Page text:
An Iranian official, speaking to Iran’s state-run media, reportedly denied that the initiative was discussed during the summit meeting.
Amr Mousa, has come out against any changes in the Saudi peace plan despite FM Livni's insistance that the article demanding the Palestinian right of return be removed from the proposal. Read: Arab League chief: We will not change Saudi peace initiative.
Recent public opinion polls in Arab countries, according to a sweeping overview of recent polling by Peter Kiernan, demonstrate that the single most important issue that Arabs want the US to fix is the Arab-Israeli dispute.
When asked what steps the United States could take to improve its regional standing, 62 percent identified brokering an Israeli-Palestinian peace deal based on 1967 borders. A significant minority of respondents identified withdrawal from Iraq (33 percent), and withdrawal of U.S. forces from the Arabian Peninsula (22 percent) as well. More than half (52 percent) ranked U.S. policy on the Arab-Israeli conflict as "extremely important."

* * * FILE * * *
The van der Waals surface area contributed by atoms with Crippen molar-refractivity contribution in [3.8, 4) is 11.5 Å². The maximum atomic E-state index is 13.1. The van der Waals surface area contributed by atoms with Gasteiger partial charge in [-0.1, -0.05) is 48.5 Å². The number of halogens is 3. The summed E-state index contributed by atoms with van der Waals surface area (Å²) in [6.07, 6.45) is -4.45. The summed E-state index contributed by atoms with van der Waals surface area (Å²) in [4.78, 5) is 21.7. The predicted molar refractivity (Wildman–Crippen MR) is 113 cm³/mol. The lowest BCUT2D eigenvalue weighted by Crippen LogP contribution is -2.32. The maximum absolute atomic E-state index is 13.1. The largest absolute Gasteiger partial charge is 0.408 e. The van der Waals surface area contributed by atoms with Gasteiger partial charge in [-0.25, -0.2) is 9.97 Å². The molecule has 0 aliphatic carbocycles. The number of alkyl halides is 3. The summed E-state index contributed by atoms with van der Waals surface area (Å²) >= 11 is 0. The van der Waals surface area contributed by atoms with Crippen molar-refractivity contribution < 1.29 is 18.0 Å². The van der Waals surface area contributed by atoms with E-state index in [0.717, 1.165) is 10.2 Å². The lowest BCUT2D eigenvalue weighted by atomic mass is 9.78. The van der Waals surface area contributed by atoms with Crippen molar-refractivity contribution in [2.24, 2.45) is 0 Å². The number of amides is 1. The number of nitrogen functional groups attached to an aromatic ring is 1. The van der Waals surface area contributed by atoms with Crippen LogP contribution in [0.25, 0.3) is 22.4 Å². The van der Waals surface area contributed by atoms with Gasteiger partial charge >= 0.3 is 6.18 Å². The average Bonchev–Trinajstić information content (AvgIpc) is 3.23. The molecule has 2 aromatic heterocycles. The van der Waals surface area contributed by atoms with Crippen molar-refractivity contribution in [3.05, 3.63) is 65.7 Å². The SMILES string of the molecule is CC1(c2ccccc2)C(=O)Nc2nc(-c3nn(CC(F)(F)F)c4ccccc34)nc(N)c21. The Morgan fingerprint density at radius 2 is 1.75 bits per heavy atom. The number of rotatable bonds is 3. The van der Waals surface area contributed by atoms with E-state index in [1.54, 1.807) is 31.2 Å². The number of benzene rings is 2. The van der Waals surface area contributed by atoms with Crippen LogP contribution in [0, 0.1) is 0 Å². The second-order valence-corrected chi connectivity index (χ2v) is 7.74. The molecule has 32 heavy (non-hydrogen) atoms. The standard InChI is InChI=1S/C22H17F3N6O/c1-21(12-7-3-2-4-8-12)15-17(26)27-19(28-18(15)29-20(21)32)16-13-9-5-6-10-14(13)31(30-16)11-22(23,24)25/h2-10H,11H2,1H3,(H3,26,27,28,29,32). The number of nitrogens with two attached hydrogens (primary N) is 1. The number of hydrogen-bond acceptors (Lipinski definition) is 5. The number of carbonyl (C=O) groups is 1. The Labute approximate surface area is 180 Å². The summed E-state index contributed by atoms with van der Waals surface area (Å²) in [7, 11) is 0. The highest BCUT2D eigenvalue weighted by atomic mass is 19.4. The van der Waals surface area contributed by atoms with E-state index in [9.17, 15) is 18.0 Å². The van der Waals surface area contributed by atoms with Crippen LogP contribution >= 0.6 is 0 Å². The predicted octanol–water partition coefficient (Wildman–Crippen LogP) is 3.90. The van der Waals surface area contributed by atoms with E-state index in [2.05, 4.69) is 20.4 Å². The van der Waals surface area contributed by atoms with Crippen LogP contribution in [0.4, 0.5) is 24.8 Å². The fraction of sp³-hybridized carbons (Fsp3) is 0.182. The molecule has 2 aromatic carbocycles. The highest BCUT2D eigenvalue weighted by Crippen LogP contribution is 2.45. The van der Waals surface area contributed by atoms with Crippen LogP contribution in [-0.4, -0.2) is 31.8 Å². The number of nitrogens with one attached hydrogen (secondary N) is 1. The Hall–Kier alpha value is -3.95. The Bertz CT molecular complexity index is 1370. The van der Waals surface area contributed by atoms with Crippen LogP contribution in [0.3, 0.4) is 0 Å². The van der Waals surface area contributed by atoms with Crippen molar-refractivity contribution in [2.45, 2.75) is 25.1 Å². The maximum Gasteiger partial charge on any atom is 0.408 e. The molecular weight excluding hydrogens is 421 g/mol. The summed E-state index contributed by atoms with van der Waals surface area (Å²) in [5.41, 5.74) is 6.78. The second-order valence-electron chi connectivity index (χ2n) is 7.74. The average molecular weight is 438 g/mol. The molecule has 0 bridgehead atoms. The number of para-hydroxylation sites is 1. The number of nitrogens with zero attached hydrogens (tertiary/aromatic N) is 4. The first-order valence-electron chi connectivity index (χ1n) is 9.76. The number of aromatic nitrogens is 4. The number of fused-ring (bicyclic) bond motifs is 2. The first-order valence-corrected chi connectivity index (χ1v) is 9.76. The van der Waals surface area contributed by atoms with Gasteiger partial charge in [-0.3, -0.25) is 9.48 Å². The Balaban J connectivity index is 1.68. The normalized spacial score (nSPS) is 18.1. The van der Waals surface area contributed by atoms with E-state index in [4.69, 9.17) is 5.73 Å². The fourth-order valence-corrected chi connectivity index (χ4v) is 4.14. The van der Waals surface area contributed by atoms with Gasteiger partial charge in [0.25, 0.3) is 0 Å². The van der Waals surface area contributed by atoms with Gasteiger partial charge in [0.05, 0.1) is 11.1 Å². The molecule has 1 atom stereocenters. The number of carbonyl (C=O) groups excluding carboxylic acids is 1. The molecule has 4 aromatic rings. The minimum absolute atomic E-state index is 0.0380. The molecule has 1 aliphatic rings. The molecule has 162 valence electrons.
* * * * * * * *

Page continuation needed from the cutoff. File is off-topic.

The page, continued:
The polls also show that Sunnis throughout the Arab World are in favor of Iran developing nuclear power and even weapons, despite Saudi and US efforts to stimulate Sunni fears of Iran.
Ben-Eliezer, an Israeli minister, is forced to cancel a trip to Egypt because he is accused of executing Egyptian war prisoners. Israel denies it, but the issue brings up an ugly past. Egyptian ministers exploit the flap to call for renewed war with Israel.
A number of pro-government journalists and politicians in Lebanon have spent the last several days trying to insist that the government does not need to cut a deal with Syria or the Lebanese opposition.